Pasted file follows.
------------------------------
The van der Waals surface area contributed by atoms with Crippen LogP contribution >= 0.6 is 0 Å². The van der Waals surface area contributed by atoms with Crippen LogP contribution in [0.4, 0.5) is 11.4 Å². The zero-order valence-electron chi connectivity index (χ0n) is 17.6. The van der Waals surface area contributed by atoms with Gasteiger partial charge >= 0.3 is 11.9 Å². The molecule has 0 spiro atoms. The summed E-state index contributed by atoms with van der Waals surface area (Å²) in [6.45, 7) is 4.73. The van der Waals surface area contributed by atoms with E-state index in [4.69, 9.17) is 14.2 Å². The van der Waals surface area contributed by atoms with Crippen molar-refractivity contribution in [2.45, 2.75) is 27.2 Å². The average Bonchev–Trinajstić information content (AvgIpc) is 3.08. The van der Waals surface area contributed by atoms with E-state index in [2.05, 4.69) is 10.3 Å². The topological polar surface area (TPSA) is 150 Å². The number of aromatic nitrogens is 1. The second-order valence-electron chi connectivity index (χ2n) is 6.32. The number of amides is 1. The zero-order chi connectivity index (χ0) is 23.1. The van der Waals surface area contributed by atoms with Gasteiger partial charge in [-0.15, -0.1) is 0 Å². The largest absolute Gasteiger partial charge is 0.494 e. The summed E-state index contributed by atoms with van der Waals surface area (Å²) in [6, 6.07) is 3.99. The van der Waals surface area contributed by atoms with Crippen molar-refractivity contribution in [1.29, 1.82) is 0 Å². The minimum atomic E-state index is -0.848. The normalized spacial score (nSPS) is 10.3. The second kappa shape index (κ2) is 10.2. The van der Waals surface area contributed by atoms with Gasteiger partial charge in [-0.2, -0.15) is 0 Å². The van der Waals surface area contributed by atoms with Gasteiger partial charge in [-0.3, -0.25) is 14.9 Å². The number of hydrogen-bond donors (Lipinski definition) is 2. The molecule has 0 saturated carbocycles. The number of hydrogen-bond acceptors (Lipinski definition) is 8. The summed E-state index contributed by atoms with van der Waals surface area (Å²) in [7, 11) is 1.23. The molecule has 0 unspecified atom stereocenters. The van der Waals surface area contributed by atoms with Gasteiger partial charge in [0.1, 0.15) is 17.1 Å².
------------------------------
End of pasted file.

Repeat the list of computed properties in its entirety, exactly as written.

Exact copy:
The van der Waals surface area contributed by atoms with Crippen LogP contribution >= 0.6 is 0 Å². The van der Waals surface area contributed by atoms with Crippen LogP contribution in [0.4, 0.5) is 11.4 Å². The zero-order valence-electron chi connectivity index (χ0n) is 17.6. The van der Waals surface area contributed by atoms with Gasteiger partial charge >= 0.3 is 11.9 Å². The molecule has 0 spiro atoms. The summed E-state index contributed by atoms with van der Waals surface area (Å²) in [6.45, 7) is 4.73. The van der Waals surface area contributed by atoms with E-state index in [4.69, 9.17) is 14.2 Å². The van der Waals surface area contributed by atoms with Crippen molar-refractivity contribution in [2.45, 2.75) is 27.2 Å². The average Bonchev–Trinajstić information content (AvgIpc) is 3.08. The van der Waals surface area contributed by atoms with E-state index in [2.05, 4.69) is 10.3 Å². The topological polar surface area (TPSA) is 150 Å². The number of aromatic nitrogens is 1. The second-order valence-electron chi connectivity index (χ2n) is 6.32. The number of amides is 1. The zero-order chi connectivity index (χ0) is 23.1. The van der Waals surface area contributed by atoms with Gasteiger partial charge in [-0.15, -0.1) is 0 Å². The largest absolute Gasteiger partial charge is 0.494 e. The summed E-state index contributed by atoms with van der Waals surface area (Å²) in [6, 6.07) is 3.99. The van der Waals surface area contributed by atoms with Crippen molar-refractivity contribution in [1.29, 1.82) is 0 Å². The minimum atomic E-state index is -0.848. The normalized spacial score (nSPS) is 10.3. The second kappa shape index (κ2) is 10.2. The van der Waals surface area contributed by atoms with Gasteiger partial charge in [-0.2, -0.15) is 0 Å². The van der Waals surface area contributed by atoms with Gasteiger partial charge in [-0.3, -0.25) is 14.9 Å². The number of hydrogen-bond donors (Lipinski definition) is 2. The molecule has 0 saturated carbocycles. The number of hydrogen-bond acceptors (Lipinski definition) is 8. The summed E-state index contributed by atoms with van der Waals surface area (Å²) in [7, 11) is 1.23. The molecule has 0 unspecified atom stereocenters. The van der Waals surface area contributed by atoms with Gasteiger partial charge in [0.1, 0.15) is 17.1 Å².